Antique Flow Blue Pottery
Flow Blues pottery has a very old and interesting history.
Flow Blue, sometimes referred to as flowing blue, is stone china that is decorated with mainly oriental patterns. This wonderful style of pottery was first produced in Staffordshire from about 1825, while the old blue china with historical scenes was still being made and before light-toned scenic China became popular. The flow blue stone china base distinguished it from the softer pottery base of old blue or light-toned scenic china. The Flowing blue color is produced by the action of volatile chlorides upon ceramic colors. The designs are applied to the china surface with ceramic colors, and in the kiln, they are exposed to a chlorinated atmosphere. The vapor causes the cobalt in the glaze to spread and blur, into a flowing blue tone, this is the main reason it was labeled Flow Blue.
Flow Blue Patterns
The motifs are assembled and arranged differently by each Flow Blue artist, and thus the patterns of the various manufacturers vary although they include similar motifs. Also, although the motifs are oriental, the interpretation is Western in spirit and the border is often definitely English in the motif as well as feeling. This difference is readily seen by comparing a piece of Flow Blue with a piece of English Willow ware which is decidedly oriental in feeling. You can still find odd pieces of Flow Blue in the most antique shop, but it takes some real patience to assemble any form of dinner service or tea set. However, once you have purchased a few pieces of Flow Blue, you will feel most certainly feel its charm. Most likely you will realize you have found yourself a new hobby, in collecting Flow Blue. Flow Blue china is available within the price range of the average collector's purse. But keep in mind, the older pieces can be very costly.
Most Popular Sought After Flo Blue Patterns
- Watteau produced by - John & Wm. Adams and also by Doulton, very different romantic patterns which date 1890-1910. Tunstall, Staffordshire, England
- Non Pariel produced by - Burgess & Leigh which dates 1891-1900. Burslem, Staffordshire England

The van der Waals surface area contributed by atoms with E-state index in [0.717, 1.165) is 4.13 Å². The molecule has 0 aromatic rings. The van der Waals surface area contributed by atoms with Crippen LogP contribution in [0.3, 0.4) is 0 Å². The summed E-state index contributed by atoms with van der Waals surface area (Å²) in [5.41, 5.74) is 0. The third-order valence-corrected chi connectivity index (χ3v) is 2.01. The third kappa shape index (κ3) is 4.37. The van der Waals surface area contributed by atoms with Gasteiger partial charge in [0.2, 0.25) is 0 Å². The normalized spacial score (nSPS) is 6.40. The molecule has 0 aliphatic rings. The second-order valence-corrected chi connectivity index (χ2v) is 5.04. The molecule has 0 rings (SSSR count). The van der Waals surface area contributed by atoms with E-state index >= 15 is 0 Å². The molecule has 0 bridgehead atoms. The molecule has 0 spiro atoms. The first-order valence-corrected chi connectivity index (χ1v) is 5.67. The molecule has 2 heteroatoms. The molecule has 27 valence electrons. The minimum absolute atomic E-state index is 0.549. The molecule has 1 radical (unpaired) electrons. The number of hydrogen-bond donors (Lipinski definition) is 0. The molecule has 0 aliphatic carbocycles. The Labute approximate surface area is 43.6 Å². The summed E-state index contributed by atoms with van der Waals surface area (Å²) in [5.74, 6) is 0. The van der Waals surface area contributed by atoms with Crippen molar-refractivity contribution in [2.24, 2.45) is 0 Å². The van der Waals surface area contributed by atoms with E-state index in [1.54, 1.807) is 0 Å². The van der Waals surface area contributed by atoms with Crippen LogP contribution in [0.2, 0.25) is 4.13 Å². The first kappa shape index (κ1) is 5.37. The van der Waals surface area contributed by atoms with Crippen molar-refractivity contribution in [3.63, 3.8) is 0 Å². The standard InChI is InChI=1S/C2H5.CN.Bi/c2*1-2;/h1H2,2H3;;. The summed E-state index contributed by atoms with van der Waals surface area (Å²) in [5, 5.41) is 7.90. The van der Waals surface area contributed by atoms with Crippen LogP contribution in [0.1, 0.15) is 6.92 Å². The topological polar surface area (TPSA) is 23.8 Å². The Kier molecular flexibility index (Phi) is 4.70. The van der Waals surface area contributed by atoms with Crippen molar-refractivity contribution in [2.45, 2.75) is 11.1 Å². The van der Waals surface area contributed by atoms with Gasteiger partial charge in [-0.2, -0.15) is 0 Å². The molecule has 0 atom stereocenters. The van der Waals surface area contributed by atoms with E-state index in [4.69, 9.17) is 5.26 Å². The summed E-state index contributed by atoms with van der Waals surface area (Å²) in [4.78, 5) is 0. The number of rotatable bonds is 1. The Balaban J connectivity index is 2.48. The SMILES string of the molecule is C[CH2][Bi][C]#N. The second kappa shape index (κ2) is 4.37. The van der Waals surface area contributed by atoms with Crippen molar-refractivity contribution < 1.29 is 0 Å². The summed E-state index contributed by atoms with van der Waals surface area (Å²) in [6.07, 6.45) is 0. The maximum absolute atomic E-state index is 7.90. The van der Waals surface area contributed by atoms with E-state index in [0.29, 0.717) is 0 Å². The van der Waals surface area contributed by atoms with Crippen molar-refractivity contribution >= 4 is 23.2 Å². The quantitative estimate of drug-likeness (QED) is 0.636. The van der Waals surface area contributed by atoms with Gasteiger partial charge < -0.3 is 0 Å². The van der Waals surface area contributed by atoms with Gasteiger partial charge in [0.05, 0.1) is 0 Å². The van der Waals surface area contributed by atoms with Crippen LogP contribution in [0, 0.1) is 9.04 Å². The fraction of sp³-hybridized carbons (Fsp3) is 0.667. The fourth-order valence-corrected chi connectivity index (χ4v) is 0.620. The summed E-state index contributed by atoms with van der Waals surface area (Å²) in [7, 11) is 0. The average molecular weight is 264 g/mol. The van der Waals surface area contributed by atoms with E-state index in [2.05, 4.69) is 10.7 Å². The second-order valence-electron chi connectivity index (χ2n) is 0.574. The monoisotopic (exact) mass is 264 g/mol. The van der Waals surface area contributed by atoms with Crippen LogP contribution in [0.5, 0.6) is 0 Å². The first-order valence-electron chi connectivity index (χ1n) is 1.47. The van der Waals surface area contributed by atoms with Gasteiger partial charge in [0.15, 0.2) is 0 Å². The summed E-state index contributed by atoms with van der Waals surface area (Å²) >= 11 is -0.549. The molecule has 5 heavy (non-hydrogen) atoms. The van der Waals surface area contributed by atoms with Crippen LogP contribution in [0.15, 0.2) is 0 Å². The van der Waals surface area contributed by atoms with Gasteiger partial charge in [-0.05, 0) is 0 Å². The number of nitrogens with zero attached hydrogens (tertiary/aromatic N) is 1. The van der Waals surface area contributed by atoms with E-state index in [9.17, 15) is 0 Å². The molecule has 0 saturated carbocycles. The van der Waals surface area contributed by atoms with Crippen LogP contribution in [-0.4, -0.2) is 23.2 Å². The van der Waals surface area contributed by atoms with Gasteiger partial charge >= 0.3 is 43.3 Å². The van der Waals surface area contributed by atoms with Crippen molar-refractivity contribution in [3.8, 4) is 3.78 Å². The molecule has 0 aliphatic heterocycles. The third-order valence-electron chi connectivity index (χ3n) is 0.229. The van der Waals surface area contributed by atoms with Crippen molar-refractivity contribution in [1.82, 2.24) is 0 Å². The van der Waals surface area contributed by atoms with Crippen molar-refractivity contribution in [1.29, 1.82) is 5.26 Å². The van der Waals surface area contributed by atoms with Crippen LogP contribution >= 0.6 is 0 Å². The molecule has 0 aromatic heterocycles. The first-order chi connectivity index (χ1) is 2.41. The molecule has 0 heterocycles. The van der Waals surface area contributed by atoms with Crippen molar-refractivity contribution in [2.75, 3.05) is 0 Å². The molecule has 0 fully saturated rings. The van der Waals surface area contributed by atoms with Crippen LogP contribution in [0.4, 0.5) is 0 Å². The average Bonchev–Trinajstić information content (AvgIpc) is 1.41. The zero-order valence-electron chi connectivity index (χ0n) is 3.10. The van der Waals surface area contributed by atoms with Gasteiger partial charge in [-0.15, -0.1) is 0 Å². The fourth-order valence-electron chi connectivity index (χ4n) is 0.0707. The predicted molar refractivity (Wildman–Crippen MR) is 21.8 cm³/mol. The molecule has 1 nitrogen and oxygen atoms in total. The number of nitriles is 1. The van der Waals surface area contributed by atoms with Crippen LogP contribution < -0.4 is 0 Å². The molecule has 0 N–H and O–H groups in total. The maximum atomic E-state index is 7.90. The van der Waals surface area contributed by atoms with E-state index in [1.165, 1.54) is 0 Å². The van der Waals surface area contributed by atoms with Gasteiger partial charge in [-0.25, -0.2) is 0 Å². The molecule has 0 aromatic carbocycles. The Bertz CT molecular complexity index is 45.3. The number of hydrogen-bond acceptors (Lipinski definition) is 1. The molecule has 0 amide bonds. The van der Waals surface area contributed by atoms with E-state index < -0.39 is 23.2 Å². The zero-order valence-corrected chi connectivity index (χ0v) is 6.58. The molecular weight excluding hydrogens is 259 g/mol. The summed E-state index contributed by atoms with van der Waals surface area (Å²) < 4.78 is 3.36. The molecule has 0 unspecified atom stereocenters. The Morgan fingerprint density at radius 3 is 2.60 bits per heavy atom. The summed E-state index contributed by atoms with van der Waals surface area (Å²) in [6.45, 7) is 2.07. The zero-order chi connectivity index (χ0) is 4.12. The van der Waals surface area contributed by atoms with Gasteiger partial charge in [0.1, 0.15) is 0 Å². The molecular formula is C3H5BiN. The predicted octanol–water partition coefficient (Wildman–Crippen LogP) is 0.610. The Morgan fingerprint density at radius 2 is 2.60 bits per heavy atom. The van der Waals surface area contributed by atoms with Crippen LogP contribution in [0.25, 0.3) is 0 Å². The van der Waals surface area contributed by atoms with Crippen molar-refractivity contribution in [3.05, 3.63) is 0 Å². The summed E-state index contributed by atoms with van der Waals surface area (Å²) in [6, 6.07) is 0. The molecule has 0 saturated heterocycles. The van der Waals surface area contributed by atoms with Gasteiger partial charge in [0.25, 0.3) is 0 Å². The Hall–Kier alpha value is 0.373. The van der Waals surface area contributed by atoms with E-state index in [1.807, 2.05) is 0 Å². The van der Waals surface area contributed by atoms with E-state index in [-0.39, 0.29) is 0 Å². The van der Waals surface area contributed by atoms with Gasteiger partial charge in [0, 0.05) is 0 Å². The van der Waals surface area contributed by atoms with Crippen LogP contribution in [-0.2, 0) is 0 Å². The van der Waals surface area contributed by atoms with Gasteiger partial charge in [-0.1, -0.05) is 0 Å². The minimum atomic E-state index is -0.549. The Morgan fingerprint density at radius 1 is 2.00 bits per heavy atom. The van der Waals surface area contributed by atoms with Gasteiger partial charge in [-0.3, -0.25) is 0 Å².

- Italian Scenery produced by - W. Adams which dates 1890. Tunstall, Staffordshire, England
- Oriental produced by - Ridgways, this pattern was produced after 1890 and continued into the 1920s. Hanley, Staffordshire, England
- Peruvian produced by - John Wedge Wood which dates 1849. Burslem, Staffordshire England
- Leicester produced by - Sampson Hancock & Sons; this pattern has a hunting scene in a medallion border and dates 1906. Staffordshire, England
- Geneva produced by - Doulton which dates 1890. Burslem, Staffordshire England, and Lambeth, London, England
- Jenny Lind produced by - by Arthur Wilkinson which dates 1895. Burslem, Staffordshire England
- Excelsior produced by - Thomas Fell which dates 1850. -New Castle upon Tyne, Northumberland, England 1817-1890.
- Rhine produced by - Edward Challinor which dates 1850. Tunstall, Stoke - on -Trent, England
Putting A Value On A Piece Of Flow Blue Pottery
The value of any given flow blue piece is determined by the depth of color and the way the color has spread. Sometimes the flow blue pattern is too blurred to be considered attractive. Although Flow Blue is the popular and most pleasing color, many of the same patterns were also made in Flowing Brown and Flowing Purple. Cobalt oxide is used for blue, and nickel oxide for brown. The china base for flowing color was stone, usually ironstone, and thus pieces are often marked "Pearl Stone " or "Stone China" or something similar, in addition to the name of the pattern, and the maker. The design motifs of the various Flow Blue patterns are of oriental inspiration. The majority of the flow blue patterns include a temple, a bridge, and a tree. The tree may be bamboo, a willow, or a flowering tree. Often a boat is included.
Do You Have An Old Flo Blue Hallmark You Can't Identify?
Guide To Pottery And Porcelain Marks
This extensive compilation of pottery and porcelain marks will appeal to the ceramic collector and novice alike. Marks, initials, and signatures representing manufacturers from over 20 countries will aid anyone interested in tracing the history and origin of ceramics. Please visit Old And Sold guide to Pottery And Porcelain Marks. Old And Sold have a wonderful Hallmark forum, I think you might enjoy http://www.oldandsold.com/pottery/greatbritain1.shtml
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